Traducianism, Soul Creationism and the Nature of Christ

One question that has perplexed the Christian church over the centuries has been the issue of how the rational soul is passed down from parent to child.

Starting with the assumption that human beings are in fact composed of a material body AND an immaterial, rational soul, two general positions have been suggested:

1) Soul Creationism – God creates a new soul for every new person conceived.

2) Traducianism – there is a mechanisms by which the newborn soul is derived from the soul of the parents in the same way as the body.

This question was further complicated by the idea of Original Sin: the fact that the fallen human condition, or depravity, has been passed down to us from Adam. If God creates a new soul for every individual, does He create that soul already fallen/depraved? If so, this would mean that God would be actively creating something evil.

But if the formation of human souls is passed down from Adam without further divine involvement, does this mean that Christ would also inherit a fallen soul?

Regardless of which approach was taken, one thing everyone agreed on: Christ’s humanity could not have inherited a depraved, fallen soul. Thus, if Soul Creationism was sided with, Christ’s soul had to be created altogether different than everyone else’s (except Adam and Eve). If Traducianism was sided with, then the Christ event had to be the one instance of Soul Creationism (a break from the typical transference of depraved souls from parent to child).

Other suggested possibilities seem not to have been taken very seriously:

Apollinarianism – the idea that Christ, unlike everyone else, did not have a human soul at all but that His divinity replaced the soul altogether and was connected instead directly to His physical body. This idea was declared as heresy at the first Council of Constantinople because it made Christ into only half human.

– The idea that each soul was created perfect but was defiled only by its connection with the body. This also seems not to have played a major part in the discussion, probably due to its Gnostic implications (another early heresy).

Thus, the discussion mainly revolved around Traducianism (as supported by church fathers like Augustine and later revived by the reformers,) and Soul Creationism (as supported by the Scholastics,) and has continued this way unto our day. Again, the one thing both sides agreed on, was that for Christ to have inherited an evil, depraved soul like the rest of us, would be absolute heresy.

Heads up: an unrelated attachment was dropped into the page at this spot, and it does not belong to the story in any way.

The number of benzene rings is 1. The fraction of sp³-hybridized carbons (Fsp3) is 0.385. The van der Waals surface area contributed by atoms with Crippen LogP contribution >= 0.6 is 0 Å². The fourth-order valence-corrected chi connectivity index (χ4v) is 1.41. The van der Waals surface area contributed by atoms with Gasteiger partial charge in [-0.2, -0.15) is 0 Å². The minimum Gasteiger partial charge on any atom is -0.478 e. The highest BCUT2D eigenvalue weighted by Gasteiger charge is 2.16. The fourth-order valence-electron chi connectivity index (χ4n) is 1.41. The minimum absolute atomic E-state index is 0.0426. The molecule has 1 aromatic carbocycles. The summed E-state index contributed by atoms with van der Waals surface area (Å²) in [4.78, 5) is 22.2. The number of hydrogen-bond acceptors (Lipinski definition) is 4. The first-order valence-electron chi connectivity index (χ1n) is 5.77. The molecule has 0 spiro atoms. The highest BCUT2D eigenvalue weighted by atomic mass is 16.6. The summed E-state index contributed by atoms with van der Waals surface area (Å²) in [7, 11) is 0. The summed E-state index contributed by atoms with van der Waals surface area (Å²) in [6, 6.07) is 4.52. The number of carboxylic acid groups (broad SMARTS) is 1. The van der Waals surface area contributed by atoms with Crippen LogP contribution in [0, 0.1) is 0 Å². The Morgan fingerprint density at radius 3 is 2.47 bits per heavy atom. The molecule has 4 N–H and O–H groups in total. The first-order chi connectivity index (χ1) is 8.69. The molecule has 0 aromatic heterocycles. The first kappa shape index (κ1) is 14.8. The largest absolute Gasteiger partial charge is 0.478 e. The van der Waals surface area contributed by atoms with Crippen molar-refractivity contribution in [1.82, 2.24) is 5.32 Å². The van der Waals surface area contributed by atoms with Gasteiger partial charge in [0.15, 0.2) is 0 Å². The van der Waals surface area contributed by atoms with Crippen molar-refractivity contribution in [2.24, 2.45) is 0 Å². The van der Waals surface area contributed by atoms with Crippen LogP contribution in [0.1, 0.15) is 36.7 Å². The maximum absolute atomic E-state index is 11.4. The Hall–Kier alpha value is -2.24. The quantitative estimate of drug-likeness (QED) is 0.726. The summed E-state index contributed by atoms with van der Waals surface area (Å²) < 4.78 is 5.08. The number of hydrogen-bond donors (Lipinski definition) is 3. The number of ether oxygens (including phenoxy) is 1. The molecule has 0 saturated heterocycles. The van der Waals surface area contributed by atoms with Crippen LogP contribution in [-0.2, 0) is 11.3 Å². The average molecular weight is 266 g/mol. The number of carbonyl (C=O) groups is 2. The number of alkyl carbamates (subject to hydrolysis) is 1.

With this background in mind, Walter Martin began researching the writings of the SDA church in the 1950’s for his upcoming book on cults. He was horrified to find that Adventists believed Jesus took upon Himself a Fallen nature. This clearly indicated to him that Adventists could not possibly be telling the truth regarding their belief in the divinity of Christ as no sane person would believe that the divine nature could be connected to a fallen/depraved/evil human soul.

He did however have the decency, unlike his predecessors, to contact the Adventist church directly and give them a chance to explain themselves. The Adventist representatives he met with, recognizing to some degree the seriousness of the matter from Martin’s perspective, assured him that Adventists did in fact fully accept Christ’s divinity and that the issue of the Nature of Christ was only a remnant of olden days and was being dealt with. They began to follow through with their assertion by publishing corrective statements in church publications. Other Adventists however saw in this an attempt to depart from foundational Adventist teachings in order to gain acceptance by the Evangelicals. And, a controversy ensued that has divided the church to this very day.

And this is a problem because today, two distinct versions of Adventism exist that are as fundamentally different as Protestantism and Catholicism. And, the reason the traditional church has been unable, and is still unable, to do anything about this new development, is because it has been divided over this and related issues for over 60 years.

However, one thing that no one seems to have recognized (not the historic Christian church, not Walter Martin, not his Evangelical counterparts since that time, not those Adventists holding to a historic view of the Nature of Christ nor those Adventists who believe in Christ’s unfallen nature,) is that this entire conundrum stems from one single unsubstantiated presupposition: that human beings are composed of a material body and an immaterial, rational soul.

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